Part of what allowed the console to shape-shift so effectively involved the small size of its cartridges, known as HuCards, credit-card-sized objects that could hold up to 8 megabits of data. (Minus one exception—a surprisingly amazing late-era port of Street Fighter II: Champion Edition with a super-sized HuCard cartridge.) Of course, that meant a low ceiling—something NEC was willing to move past by being a first mover with a CD-ROM add-on for the PC Engine, which later appeared as the TurboGrafx-CD in the U.S.
All-in-all, there were 17 separate variants of the console that were released between different countries over its seven-year history—all of which the Analogue console supports right out of the box. (In fact, the only NEC-manufactured video game console the Analogue Duo doesn’t support is the 32-bit PC-FX, a Japan-only system that was crushed by the PlayStation and Sega Saturn.)
Design-wise, the Analogue Duo mimics perhaps the most robust model, the TurboDuo, which combines the HuCard and a CD-ROM drive into a single unit with a slick design.
“I think the original Turbo Duo is one of the best video game console designs of all time and very few people have ever even seen one,” Taber noted.
As a result, the system is the first developed by Analogue that includes a built-in CD-ROM unit. (The Sega-based Mega Sg, released last year, supported the Sega CD through an add-on interface.) While other retro-minded console-makers have dipped into CD-based game consoles—most notably the recently released Polymega, a modular retro system that relies on traditional emulation—it’s a new approach for Analogue, though the company says it’s likely open to future systems.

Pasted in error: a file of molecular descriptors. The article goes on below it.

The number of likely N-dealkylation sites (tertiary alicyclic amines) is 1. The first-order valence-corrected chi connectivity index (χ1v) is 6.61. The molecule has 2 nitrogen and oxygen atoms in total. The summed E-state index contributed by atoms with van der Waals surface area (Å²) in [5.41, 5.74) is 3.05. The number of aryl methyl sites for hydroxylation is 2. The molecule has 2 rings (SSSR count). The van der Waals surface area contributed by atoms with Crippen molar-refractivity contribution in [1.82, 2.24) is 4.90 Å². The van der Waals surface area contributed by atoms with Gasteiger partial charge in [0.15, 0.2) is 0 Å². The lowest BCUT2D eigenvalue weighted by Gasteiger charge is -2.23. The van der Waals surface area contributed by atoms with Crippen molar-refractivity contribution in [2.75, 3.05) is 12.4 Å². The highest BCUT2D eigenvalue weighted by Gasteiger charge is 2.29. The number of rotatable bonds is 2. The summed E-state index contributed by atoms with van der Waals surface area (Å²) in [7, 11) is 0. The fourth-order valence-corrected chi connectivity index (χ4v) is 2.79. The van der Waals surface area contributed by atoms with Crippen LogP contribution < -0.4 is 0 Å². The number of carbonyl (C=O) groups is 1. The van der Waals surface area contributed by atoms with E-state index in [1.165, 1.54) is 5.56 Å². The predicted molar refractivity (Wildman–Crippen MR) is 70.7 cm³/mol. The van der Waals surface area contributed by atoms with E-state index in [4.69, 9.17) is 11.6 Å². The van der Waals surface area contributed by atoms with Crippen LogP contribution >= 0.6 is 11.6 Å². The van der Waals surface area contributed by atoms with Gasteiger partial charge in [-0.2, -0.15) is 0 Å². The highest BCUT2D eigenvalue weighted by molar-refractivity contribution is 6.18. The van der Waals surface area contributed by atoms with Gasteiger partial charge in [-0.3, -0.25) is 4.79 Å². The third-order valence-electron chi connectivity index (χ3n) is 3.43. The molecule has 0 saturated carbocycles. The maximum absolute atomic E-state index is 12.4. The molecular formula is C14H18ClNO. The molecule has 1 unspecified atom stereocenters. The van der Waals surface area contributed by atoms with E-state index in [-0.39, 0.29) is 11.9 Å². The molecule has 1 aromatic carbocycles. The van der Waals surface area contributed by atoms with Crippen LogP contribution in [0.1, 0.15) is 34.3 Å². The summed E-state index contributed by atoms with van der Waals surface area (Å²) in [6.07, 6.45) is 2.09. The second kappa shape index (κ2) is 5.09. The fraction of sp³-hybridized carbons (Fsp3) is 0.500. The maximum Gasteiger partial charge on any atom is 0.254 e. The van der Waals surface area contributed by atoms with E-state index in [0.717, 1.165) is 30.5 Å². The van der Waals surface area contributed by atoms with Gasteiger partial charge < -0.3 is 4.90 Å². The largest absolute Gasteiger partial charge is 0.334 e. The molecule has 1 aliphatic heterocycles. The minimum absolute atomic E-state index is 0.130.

“FPGA is the ideal way to preserve video game history and of course experience each system now and forever,” Taber says. “Analogue is dedicated to this whether or not it is CD or cartridge based is simply a matter of hardware and difficulty of engineering.”
(One thing that hasn’t proven too hard for Analogue: Supporting HuCard-based TG-16 games on its also-forthcoming Analogue Pocket, something the company also announced support for on Friday.)
Where the TG-16 truly shined: A game library full of hidden classics
Of course, we wouldn’t be talking about the TG-16 today if not for the games, a library of nearly 700 titles, most of which never saw release in the U.S.
Perhaps the best-known title from the system today is Castlevania: Rondo of Blood, a TurboGrafx-CD-based title that is considered one of the best games of that legendary series, one reproduced for other consoles under the Dracula X name.
Other notable titles include two early entries in the long-running Ys series, an action-role-playing franchise that first appeared on NEC’s PC-8800 home computers, along with the highly promoted Bonk titles, which were a major part of the North American marketing for the TG-16. Hudson’s popular Bomberman series had a strong showing on the TG-16 as well.
But for enthusiasts, the area where the console truly shines is its shoot-’em-ups (or “shmups,” if you’re really into them). It’s where Taber says the console holds its strongest appeal.
“I pretty much only play shmups these days and NEC systems may have the strongest shmup lineup of all time,” he says, citing classics of the form such as Ginga Fukei Densetsu Sapphire, Magical Chase, and Sylphia.
Perhaps the value proposition for the TG-16 doesn’t speak for itself in quite the same way as its contemporaries sold by Nintendo and Sega. But the release of some modern hardware might help to get these forgotten classics into fresh hands.